And in the end, isn’t the ending just “hit the bad guy harder”? Sinestro tears out Nekron’s heart, but that’s not enough – so blast Nekron’s secret weakness with more White Lanterns. Isn’t this becoming a pattern with Johns? Like, people keep asking me what I think of Legion of Three Worlds and here it is: the ending of that story is “our tiny band of Legionnaires isn’t enough to beat the Time Trapper? Then we’ll hit him with all the Legionnaires ever.”3 What was Infinite Crisis except more and more people hitting Superboy-Prime in the face again and again harder and harder, and then somebody hitting Alexander Luthor’s vibra-dimensional-tower thing that was powered by The Breach?
I hate to go to the Crisis On Infinite Earths well again for comparing Johns’ work unfavourably, but – look at how that book’s climax pans out. The heroes attack the Anti-Monitor4 directly while Dr. Light and Alex Luthor start draining his power both indirectly and directly, and then the Negative Woman (of all people) starts frying him to soften him up for a mega-super-blast from Dr. Light. But that’s not enough, and the Anti-Monitor takes back his shadow-demons for a fresh burst of power – except, whoops, the heroes thought of that beforehand and poisoned them with magic and stuff. All of that planning (okay, and Darkseid getting involved) softens up the Anti-Monitor enough for Superman to punch him to death, but that doesn’t feel like “just hit him harder” – it feels like they’ve both gone twenty rounds.5 It feels earned in a way that Johns’ event climaxes never do, because it doesn’t come out of left field.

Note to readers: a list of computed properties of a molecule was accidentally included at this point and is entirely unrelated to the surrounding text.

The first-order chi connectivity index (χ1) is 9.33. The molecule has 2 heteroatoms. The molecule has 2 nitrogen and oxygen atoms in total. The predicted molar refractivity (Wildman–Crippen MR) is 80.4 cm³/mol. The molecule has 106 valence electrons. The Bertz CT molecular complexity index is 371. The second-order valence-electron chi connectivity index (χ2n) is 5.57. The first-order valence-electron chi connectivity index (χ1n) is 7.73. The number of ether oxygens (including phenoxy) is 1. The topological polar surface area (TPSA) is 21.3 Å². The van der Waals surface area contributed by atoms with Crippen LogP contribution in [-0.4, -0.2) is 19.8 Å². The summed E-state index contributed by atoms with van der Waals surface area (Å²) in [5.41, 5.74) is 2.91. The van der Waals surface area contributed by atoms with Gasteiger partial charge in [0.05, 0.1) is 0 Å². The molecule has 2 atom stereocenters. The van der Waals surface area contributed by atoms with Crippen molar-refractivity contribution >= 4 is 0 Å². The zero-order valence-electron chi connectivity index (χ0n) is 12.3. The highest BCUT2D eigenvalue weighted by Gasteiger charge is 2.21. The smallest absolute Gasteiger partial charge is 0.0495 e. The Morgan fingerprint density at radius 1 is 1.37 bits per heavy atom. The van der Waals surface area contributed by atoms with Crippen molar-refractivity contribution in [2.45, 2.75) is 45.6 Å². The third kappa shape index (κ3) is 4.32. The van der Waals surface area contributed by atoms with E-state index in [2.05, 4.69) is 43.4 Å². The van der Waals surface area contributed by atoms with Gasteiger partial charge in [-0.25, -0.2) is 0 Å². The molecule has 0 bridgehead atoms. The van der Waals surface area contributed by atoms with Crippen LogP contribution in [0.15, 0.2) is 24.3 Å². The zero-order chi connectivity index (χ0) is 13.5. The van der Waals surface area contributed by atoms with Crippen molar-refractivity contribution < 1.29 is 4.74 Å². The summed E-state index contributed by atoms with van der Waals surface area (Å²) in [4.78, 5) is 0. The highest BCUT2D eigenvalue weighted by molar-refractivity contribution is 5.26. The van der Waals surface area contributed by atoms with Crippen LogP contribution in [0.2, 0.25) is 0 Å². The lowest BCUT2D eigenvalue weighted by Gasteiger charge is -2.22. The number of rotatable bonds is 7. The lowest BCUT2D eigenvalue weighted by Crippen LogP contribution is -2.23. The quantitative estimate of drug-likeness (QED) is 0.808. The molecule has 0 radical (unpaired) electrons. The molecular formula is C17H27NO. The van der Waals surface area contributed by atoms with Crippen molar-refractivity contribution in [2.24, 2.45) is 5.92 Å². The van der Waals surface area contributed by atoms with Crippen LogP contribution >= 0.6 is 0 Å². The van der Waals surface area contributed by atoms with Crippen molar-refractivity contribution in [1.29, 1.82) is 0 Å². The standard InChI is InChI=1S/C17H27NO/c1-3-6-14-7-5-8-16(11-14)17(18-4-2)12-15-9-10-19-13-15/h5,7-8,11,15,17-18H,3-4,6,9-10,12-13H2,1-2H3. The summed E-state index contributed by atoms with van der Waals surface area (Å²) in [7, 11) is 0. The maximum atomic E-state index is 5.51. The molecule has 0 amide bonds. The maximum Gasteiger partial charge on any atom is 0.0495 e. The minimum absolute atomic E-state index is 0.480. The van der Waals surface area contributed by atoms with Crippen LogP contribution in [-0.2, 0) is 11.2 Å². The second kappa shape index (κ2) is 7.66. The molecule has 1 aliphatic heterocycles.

And yes, I get that Johns is trying to say something about teamwork and tenacity and heroism. I get that because whenever he tries to say something about teamwork and tenacity and heroism, one of his characters makes it clear. Usually in a fairly direct way. With a speech about teamwork and tenacity and heroism in a way that nobody ever really talks. (You know what Superman says when the Anti-Monitor comes back for that one last time in Crisis? He fucking loses his shit, he’s so angry now, and screams “I HAVE HAD ENOUGH” when he punches the Anti-Monitor to death. It’s pretty awesome.)